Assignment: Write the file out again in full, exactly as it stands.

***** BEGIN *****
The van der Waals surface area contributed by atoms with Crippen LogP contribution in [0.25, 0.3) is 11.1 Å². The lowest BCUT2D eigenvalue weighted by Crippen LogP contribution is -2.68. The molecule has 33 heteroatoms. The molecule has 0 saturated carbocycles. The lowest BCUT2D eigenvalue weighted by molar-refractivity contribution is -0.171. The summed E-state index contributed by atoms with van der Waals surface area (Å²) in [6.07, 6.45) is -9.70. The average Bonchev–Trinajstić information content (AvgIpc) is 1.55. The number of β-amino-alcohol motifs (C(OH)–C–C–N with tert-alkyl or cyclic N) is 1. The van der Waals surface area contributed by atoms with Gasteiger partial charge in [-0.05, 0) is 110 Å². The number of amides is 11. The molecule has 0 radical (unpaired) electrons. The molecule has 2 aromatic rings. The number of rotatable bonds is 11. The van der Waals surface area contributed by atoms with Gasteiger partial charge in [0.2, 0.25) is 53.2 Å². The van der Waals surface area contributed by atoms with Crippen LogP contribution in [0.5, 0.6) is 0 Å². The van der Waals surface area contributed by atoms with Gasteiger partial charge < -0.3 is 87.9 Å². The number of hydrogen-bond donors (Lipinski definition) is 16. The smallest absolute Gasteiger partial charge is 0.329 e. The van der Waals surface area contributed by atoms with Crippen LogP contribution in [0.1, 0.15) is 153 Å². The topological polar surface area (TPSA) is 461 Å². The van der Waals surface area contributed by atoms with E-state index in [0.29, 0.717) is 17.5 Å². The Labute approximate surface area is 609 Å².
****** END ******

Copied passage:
The van der Waals surface area contributed by atoms with Crippen LogP contribution in [0.25, 0.3) is 11.1 Å². The lowest BCUT2D eigenvalue weighted by Crippen LogP contribution is -2.68. The molecule has 33 heteroatoms. The molecule has 0 saturated carbocycles. The lowest BCUT2D eigenvalue weighted by molar-refractivity contribution is -0.171. The summed E-state index contributed by atoms with van der Waals surface area (Å²) in [6.07, 6.45) is -9.70. The average Bonchev–Trinajstić information content (AvgIpc) is 1.55. The number of β-amino-alcohol motifs (C(OH)–C–C–N with tert-alkyl or cyclic N) is 1. The van der Waals surface area contributed by atoms with Gasteiger partial charge in [-0.05, 0) is 110 Å². The number of amides is 11. The molecule has 0 radical (unpaired) electrons. The molecule has 2 aromatic rings. The number of rotatable bonds is 11. The van der Waals surface area contributed by atoms with Gasteiger partial charge in [0.2, 0.25) is 53.2 Å². The van der Waals surface area contributed by atoms with Crippen LogP contribution in [0.5, 0.6) is 0 Å². The van der Waals surface area contributed by atoms with Gasteiger partial charge < -0.3 is 87.9 Å². The number of hydrogen-bond donors (Lipinski definition) is 16. The smallest absolute Gasteiger partial charge is 0.329 e. The van der Waals surface area contributed by atoms with Crippen LogP contribution in [0.1, 0.15) is 153 Å². The topological polar surface area (TPSA) is 461 Å². The van der Waals surface area contributed by atoms with E-state index in [0.29, 0.717) is 17.5 Å². The Labute approximate surface area is 609 Å².